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Hello.
Do these verbs have to use reflexive pronouns or these pronouns are used here as emphasis?

He has cut himself on his knee.
She sacrifice herself for others.
Comments  
Both verbs are transitive and thus require an object. It doesn't have to be the subject - but because it is, the reflexive pronoun is required.

She sacrified the lamb on the altar.
He has cut the birthday cake into too few pieces.

You can say "He has a cut" but if you use cut as a verb and he is the one who has been cut, then "He cut himself."

Likewise, "She made a sacrifice" - but "She sacrified herself."
Hi,

If you wish to speak more specifically, you could say:

He has cut his knee.
She sacrificed her independence.


Best wishes, Clive
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Grammar GeekBoth verbs are transitive and thus require an object. It doesn't have to be the subject - but because it is, the reflexive pronoun is required.

She sacrified the lamb on the altar.
He has cut the birthday cake into too few pieces.

You can say "He has a cut" but if you use cut as a verb and he is the one who has been cut, then "He cut himself."
<>Likewise, "She made a sacrifice" - but "She sacrified herself."

Do you mean the verb would be "to sacrify"? Can't find it in M-W unabridged.

Also at Yahoo:

"She sacrified herself"
34 hits

"She sacrificed herself"
3,700 hits
Grammar Geek:
it was me posting the above, went anonymous in a rush, sorry:-)
I'm sorry. I make a lot of typos, which I realize is not helpful in a forum like this. I meant to type "She sacrificed herself" but by accident I left out that other c. I'm sorry for any resulting confusion.
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The verbs "cut" and "sacrifice" don't have to use reflexives. The reflexive pronouns can be used with lots of verbs. The "reflection" element means that they refer back to a noun/pronoun already mentioned in the clause.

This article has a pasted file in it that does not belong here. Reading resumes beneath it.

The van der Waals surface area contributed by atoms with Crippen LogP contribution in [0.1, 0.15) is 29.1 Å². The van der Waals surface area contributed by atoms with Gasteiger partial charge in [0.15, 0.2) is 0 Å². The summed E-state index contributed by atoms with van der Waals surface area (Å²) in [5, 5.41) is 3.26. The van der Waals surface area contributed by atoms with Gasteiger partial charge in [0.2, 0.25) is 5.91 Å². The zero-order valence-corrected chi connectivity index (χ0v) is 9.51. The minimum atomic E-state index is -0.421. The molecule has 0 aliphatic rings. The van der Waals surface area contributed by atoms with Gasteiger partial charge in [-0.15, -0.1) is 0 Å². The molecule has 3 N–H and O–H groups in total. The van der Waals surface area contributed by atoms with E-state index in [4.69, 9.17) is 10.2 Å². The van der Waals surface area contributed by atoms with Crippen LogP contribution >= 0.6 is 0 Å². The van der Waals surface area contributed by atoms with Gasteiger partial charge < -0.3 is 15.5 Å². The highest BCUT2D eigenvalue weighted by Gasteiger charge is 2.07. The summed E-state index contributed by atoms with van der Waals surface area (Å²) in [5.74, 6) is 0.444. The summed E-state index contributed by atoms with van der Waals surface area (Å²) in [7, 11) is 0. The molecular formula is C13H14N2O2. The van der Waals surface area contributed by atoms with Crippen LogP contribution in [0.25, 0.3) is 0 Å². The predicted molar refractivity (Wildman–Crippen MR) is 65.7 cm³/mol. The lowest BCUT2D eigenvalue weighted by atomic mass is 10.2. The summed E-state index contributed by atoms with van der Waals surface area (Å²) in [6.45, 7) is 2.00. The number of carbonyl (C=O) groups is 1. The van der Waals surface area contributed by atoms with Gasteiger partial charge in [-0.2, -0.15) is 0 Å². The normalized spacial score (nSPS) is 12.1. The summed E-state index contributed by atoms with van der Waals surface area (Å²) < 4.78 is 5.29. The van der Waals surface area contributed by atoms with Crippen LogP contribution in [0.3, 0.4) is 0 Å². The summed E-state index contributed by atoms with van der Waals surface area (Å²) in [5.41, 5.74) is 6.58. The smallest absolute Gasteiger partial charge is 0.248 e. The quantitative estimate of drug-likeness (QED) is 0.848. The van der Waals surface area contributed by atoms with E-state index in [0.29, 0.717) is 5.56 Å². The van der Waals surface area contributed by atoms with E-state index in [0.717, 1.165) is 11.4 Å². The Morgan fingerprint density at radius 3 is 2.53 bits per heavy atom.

"My mom hurt herself"
"The dog scratched itself."
"Bobby surprised himself."

A reflexive pronoun typically acts as a complement to the subject, as in all my examples above - and in you examples, too.

Another function for the reflexive pronouns is for emphasis, as in "I myself checked the lock" or "Steve Jobs himself gave the ten millionth iPod to the winner."

Siggy
SiggyThe verbs "cut" and "sacrifice" don't have to use reflexives. The reflexive pronouns can be used with lots of verbs. The "reflection" element means that they refer back to a noun/pronoun already mentioned in the clause.

"My mom hurt herself"
"The dog scratched itself."
"Bobby surprised himself."

A reflexive pronoun typically acts as a complement to the subject, as in all my examples above - and in you examples, too.

Another function for the reflexive pronouns is for emphasis, as in "I myself checked the lock" or "Steve Jobs himself gave the ten millionth iPod to the winner."

Siggy
If I'm not wrong, my example sentences would be correct. So, what is the function of the reflexive pronoun in those sentences?
Referring back to the noun/pronoun?
A complement of the subject?
For emphasis?